But, beyond the laughs, your resident #GirlBoss Guru walked away with some reminders that soothed both my business mind and busy soul. Continue reading

We’re All Just Learning As We Go

We’re All Just Learning As We Go.jpeg

By Kate Kole

I completed my 200-hour yoga teacher training 3 years ago this month. And yet, it feels like the journey, inquiry, and knowledge I gained through that experience, and through my practice and teaching is still its infancy. Like I have so much left to unveil and discover, so many more books to read, and so much more anatomy and alignment to learn. What I once viewed as my ending point of having attained the certificate declaring my status as a registered instructor often feels like it was more of a launching pad.

The work is truly never done. In high school and college, that thought would have frustrated and intimidated me. I loved the idea of starting points and completion, and I relished crossing off the tasks I needed to accomplish in order to bridge the gap between the two. Yet now, my view has shifted. I’m excited by the thought that in many ways, I’m still a novice in my field. The prospect of the perspective and wisdom I have left to gain fuels my passion daily and contributes to my desire for growth. Continue reading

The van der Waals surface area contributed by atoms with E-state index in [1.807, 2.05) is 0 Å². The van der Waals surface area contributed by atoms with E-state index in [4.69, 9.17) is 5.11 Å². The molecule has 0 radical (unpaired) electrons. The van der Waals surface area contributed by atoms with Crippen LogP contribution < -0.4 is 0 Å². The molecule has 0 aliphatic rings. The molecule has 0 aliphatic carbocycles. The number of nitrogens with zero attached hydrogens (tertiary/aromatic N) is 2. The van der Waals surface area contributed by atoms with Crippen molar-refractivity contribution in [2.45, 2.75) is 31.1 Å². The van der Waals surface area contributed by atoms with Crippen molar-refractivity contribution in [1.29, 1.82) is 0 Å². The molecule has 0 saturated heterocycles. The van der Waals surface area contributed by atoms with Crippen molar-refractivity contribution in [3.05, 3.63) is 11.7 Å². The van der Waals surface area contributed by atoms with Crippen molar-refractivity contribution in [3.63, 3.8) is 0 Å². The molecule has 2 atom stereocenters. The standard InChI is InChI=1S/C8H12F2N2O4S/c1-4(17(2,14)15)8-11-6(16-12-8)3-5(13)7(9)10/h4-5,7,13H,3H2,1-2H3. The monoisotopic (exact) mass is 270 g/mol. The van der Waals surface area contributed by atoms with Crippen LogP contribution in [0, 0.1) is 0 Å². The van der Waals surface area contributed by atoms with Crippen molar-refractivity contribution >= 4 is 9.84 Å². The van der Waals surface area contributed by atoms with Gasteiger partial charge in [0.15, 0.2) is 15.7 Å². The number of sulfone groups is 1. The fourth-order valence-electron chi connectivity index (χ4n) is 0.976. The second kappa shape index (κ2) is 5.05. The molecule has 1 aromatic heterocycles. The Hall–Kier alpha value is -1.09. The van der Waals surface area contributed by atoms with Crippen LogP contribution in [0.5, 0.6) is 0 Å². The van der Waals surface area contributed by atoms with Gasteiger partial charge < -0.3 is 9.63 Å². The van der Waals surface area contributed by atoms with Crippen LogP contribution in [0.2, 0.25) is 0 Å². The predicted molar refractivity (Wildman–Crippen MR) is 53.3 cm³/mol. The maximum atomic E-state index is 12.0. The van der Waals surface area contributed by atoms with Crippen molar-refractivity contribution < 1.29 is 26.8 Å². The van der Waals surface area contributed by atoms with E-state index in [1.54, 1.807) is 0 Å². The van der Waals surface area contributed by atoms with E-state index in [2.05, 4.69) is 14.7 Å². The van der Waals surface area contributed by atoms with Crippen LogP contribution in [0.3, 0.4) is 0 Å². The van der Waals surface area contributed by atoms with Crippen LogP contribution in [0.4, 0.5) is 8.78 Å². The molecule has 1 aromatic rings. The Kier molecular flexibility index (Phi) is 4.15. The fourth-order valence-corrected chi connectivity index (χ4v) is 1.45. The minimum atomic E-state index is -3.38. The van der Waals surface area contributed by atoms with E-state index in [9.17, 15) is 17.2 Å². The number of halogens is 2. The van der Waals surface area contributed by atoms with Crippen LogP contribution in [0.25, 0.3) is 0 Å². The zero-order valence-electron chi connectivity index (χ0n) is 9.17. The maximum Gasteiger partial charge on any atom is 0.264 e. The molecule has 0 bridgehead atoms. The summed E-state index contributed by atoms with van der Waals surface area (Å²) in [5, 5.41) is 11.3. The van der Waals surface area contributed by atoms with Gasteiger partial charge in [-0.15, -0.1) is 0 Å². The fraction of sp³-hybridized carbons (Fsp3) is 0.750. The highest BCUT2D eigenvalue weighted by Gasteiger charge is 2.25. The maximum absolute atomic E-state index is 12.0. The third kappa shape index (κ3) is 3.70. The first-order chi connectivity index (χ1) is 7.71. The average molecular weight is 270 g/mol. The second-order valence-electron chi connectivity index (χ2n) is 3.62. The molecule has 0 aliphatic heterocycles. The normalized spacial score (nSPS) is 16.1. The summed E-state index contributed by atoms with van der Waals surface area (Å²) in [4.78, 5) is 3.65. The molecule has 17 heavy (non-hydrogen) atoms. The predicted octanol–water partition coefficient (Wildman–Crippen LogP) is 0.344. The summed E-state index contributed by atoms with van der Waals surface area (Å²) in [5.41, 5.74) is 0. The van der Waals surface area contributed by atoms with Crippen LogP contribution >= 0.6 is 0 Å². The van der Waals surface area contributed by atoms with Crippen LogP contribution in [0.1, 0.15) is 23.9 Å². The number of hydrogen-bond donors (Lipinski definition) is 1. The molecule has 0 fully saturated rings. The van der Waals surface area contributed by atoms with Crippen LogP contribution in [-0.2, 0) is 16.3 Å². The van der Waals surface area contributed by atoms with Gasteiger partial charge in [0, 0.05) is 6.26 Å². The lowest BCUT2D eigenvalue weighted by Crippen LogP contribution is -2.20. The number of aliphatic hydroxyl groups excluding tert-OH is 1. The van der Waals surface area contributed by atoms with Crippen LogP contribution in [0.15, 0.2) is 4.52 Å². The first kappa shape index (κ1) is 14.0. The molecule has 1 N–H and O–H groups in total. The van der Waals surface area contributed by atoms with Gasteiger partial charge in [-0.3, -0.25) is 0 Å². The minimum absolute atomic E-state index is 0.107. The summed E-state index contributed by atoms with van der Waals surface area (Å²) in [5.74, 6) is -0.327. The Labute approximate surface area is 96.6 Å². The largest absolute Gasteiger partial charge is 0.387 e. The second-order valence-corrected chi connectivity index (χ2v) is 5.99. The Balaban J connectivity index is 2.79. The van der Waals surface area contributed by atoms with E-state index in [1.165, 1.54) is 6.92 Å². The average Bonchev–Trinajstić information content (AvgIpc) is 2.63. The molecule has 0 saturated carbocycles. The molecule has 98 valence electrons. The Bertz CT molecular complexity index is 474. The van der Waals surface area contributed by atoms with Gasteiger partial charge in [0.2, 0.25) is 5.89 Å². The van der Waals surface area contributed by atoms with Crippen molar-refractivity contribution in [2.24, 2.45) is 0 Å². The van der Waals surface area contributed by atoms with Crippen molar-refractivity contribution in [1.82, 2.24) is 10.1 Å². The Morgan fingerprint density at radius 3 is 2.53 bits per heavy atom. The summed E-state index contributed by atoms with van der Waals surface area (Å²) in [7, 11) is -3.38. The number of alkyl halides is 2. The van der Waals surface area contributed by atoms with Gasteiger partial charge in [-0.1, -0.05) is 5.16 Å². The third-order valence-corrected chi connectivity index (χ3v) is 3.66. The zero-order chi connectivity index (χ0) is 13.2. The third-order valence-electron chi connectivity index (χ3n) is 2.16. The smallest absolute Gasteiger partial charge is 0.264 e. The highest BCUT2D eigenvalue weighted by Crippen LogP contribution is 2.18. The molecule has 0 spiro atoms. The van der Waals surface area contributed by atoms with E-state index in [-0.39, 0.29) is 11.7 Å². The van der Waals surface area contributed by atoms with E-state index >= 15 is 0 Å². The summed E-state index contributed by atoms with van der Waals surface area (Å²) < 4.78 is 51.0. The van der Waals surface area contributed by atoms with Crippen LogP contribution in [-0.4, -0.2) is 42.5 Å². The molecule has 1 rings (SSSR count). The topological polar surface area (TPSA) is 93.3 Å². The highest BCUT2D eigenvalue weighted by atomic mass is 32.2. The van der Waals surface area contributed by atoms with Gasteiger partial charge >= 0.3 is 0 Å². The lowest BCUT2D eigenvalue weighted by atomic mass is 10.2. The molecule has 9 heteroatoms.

10 Things You Should Never Say To A Pregnant Woman

10 Things You Should Never Say To A Pregnant Woman

By Jillian Stacia

At 5 months pregnant, I’ve had my fair share of awkward encounters with strangers wanting to discuss my pregnancy. Although many people think they’re being polite and showing interest, most of the time, it’s just plain awkward and leaves me feeling incredibly self-conscious.

Pregnancy is a very personal and emotional experience for most women, so air on the side of caution and try to avoid these questions and statements, especially if the person isn’t your close friend or family member. Continue reading

Life Is Now

Life Is Now.jpeg

By Kate Kole

You know those stories your family members have told so many times, that even if you can’t fully remember them yourself, or you weren’t present for the making of the memories in the first place, it feels like you were? You can picture the people and the scene so well that you practically convince yourself that you were right there in the middle of the action, laughter, and joy. Continue reading